Should Sports Exchange Traders get a "real" job?

When I get asked, “what do you do?”, I don’t tend to say, “oh I place an average annual salary on every horse race throughout the day. I don’t even glance at the form beforehand. But it’s really not like gambling”. I tend to mention my part-time businesses or what I used to do.

When I have mentioned sports exchanges in reply to this oft-asked ice-breaker, I have almost succeeded on occasion to keep the conversation the right side of respectable, but then as soon as I have to mention the word “horses” I can feel a cavern opening beneath my feet taking me back to burn in hell where I belong!

I have felt this unease from many people and at times from myself. Why is this?

I think at its simplest, any link with betting on horses has a very negative connotation for the majority of people. When I explained in detail what trading on horses is about to a friend, she pointed out that her father lost a fortune betting on the horses and I suppose this indirect negative experience of gambling is typical.

When I started dabbling with Betfair trading in 2005 I believed the sales blurb from the software maker that it wasn’t gambling. Now I am sure that it is gambling. But I do believe that trading is a subset of gambling that probably has a higher likelihood of success (albeit still very small).

When betting, you only need to produce your stake for the next bet, whilst when trading, you are intentionally using far larger amounts of money than you intend to risk. The problem is that if it goes badly wrong, then a form of Parkinson’s Law can rear its ugly head – Losses expand to fill the size of the bank available! Looking at the path I’ve taken in the past 5 years – and losses along the way – surely does mean that trading is gambling and the losses can be horrendous. Just look at how many blogs spring up from traders only to disappear in total bank loss within months or less.

It is gambling that has the negative connotations, not horseracing per se (but the search suggestions on Google are quite shocking) although obviously the two are inextricably linked. According to the British Horseracing Authority, “Racing remains, by a clear margin, the country’s second biggest sport after the modern commercial and social phenomenon that is football, with core industry expenditure now exceeding £1 billion per annum and a total economic impact of £3.4 billion”. So we’re part of a huge tax-paying industry (£325 million in 2008) with over 100,000 direct and indirect employees. That’s a good thing isn’t it?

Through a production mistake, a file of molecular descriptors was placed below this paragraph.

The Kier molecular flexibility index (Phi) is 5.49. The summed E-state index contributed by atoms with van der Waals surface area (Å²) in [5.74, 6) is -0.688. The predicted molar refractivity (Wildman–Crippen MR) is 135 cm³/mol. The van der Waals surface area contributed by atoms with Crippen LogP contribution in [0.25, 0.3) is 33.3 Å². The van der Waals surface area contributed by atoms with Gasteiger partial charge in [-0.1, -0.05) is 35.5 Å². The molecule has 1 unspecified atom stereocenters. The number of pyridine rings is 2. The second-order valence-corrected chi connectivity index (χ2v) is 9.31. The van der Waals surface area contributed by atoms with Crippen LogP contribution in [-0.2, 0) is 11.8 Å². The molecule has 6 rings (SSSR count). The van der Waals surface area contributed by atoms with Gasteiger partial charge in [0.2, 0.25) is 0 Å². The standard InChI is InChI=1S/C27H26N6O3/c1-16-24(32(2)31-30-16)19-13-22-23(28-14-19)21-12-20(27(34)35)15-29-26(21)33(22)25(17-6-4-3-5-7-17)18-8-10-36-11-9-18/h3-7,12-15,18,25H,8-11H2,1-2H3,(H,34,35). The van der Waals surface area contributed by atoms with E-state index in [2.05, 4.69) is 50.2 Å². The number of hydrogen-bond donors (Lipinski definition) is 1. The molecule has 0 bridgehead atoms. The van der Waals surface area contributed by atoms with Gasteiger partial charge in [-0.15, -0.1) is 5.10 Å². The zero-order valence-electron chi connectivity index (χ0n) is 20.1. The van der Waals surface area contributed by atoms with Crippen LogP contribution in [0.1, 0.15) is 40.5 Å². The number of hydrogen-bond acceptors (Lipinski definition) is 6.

Furthermore, Betfair stated last July that for the financial year 08/09, "Betfair paid £6.16m of the reported £6.2m paid by “exchanges”. We also paid more than 90% of the £1.35m which has been reported as “voluntary levy from offshore operators”. This payment was paid at the full levy rate – 10% of gross profits.

Our total contribution to the Levy in the period is therefore approximately £7.5m, up 7% from last year.

............Betfair would like to thank its customers for their continued support which enables us to make significant contributions to British racing.

Football doesn’t seem to have the widespread negative connotations about gambling (although I think the same or more may now be gambled on it than horseracing on Betfair). Betfair’s M.D., Mark Davies, states on his blog, “80% of Betfair's revenue came from UK horseracing eight years ago, and less than 25% does today”.

Here's something I've been mulling over for some time. What is gambling? Just betting? What about hedge-funds, Forex traders et al? Is that socially acceptable gambling ? It is after all, gambling. British taxpayers are all the owners of several banks to prove what goes wrong when their bets lose. What do those traders do that is so superior? Why are they "Masters of the Universe" and horseracing traders are something to be frowned on?

What about the millions of people following a traditional career path who "invest" chunks of their life-savings in shares? My opinion is that they’re gamblers too. In some ways that is quite reckless as it is not their full-time job to research companies properly, albeit that as the stock-market goes up over time then with a portfolio you should be on a winner eventually. But if getting a steady return is the objective then why not stick savings in the bank or government bonds etc? Because, I think, it's a gamble to make more.

What do you reckon, traders?!


  1. Great blog post - As you say trading gambling, just a variant on the traditional form of gambling. People are gambling all the time, for example with their time that it is best spent going down one career path to another. Also any one investing in shares is gambling it is just that that form of gambling is socially acceptable.

    Anyone who tries to pretend trading is not gambling is wrong as although we are not gambling on the outcome of the event upon which we trade if pre race traders we are however gambling up on the direction of the price movement.